I pulled the car into the spot and we got out, curiosity overcoming perhaps our better judgment.  We glanced back at the sign and realized that it was not a storefront or really over any recognizable entry into what looked like your run-of-the-mill retail-space-ground-floor-with-offices-above Boston building.  There was a barber shop and an assortment of other normal things occupying the space where our bookstore should have been.

Then we noticed a white sheet of paper with the words written in thick marker: “Revolution Books open: second floor”.  It hung over a door which we recognized led to the next level of the building.  I looked to my partner and he assured me that it would be fine.  Of course it would be fine.  We were in Cambridge, for crying out loud, not some third world country.

I opened the door to let him in and he took point, ensuring that we weren’t about to be jumped upon by bookstore boogies.  I reached to close the door after me, but realized the entry way was so small that we would have to climb several of the stairs before us before we could be out of the door’s way.

Perhaps the narrow hallway and tiny entry was simply to deter those who were not of stout enough heart to brave the shelves of what would surely be the greatest used bookstore ever.

We walked the stairs and crested the top into a small hallway that held several offices which advertised various private practice style services: a therapist, an accountant.  We looked to each other, our certainty wavering, but the candle of excitement still burning behind our eyes.

That is when we saw another hand-printed sign which pointed our way to “Revolution Books”.  We followed it to the second door, tucked into the back corner of the floor.  Judging by the size of the building, whatever was behind this door couldn’t be much larger than a one-room place…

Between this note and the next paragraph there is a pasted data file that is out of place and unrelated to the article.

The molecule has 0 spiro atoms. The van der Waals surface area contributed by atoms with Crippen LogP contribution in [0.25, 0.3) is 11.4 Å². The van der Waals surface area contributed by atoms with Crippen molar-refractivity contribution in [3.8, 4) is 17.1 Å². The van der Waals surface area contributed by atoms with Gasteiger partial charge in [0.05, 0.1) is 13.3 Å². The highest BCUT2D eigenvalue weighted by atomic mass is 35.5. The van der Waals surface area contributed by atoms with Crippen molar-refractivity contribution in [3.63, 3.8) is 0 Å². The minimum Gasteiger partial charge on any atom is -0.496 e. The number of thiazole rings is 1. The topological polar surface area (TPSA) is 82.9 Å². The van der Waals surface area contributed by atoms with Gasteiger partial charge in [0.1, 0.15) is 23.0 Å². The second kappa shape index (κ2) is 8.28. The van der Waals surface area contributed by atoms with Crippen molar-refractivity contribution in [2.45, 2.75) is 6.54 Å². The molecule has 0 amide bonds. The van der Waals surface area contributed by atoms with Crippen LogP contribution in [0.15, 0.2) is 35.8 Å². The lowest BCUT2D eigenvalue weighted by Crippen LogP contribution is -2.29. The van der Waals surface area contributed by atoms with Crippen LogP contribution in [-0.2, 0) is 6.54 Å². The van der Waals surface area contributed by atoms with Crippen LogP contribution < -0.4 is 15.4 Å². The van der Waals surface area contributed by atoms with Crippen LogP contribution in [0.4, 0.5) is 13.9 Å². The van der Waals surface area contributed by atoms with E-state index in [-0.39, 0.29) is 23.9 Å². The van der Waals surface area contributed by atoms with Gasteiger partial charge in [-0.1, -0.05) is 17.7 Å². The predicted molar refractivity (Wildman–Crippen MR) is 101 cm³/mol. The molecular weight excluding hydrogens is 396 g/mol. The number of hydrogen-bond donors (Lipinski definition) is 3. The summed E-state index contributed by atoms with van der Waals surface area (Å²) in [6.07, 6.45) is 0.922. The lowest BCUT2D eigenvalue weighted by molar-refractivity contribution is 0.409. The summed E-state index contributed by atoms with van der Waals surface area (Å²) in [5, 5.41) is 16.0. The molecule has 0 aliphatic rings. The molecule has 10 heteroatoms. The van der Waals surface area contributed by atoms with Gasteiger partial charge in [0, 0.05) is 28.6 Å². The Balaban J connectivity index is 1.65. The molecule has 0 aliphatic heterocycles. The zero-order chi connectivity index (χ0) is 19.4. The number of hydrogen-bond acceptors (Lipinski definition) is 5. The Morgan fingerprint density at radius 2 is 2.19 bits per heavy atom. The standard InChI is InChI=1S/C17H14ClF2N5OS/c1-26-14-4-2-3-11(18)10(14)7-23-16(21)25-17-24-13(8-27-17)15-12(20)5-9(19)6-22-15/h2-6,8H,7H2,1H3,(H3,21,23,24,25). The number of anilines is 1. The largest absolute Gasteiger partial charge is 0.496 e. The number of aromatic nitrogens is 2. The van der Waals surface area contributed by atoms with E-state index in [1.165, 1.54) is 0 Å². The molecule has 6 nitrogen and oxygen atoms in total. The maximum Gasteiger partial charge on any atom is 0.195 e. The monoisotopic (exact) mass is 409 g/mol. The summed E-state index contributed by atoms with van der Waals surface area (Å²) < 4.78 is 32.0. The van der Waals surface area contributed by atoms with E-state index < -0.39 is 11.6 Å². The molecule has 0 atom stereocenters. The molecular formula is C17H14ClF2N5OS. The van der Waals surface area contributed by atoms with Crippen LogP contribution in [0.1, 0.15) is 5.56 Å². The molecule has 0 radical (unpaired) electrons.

The door was cracked open and we did see bookshelves behind it.  There was a giant portrait of Che Guevara plastered on the door.  Before I had a chance to back-peddle, wondering what kind of place this truly was, we were beckoned in by a man who sat directly across from the door.  “Come on, in we’re open.”

it was, you know, that famous poster

My companion, too polite to decline the advance, led the way in.

The room was probably the size of my bathroom.  There was a single double-sided bookshelf creating two rows of books, and a second bookshelf against the far wall.  A grizzled aging hippie sat at a table with a red tablecloth and piles of pamphlets.  “Small place you got here.”  My companion said.

“Small place, with a big message.”  The man replied with a smile.

I began to look around.  Suddenly something clicked.  The red tablecloth.  The Che portrait.  The titles of these books.  The name of the store.

I had somehow managed to stumble into the underground base of militant Communism in Boston.

And my Partner in Crime is a Republican.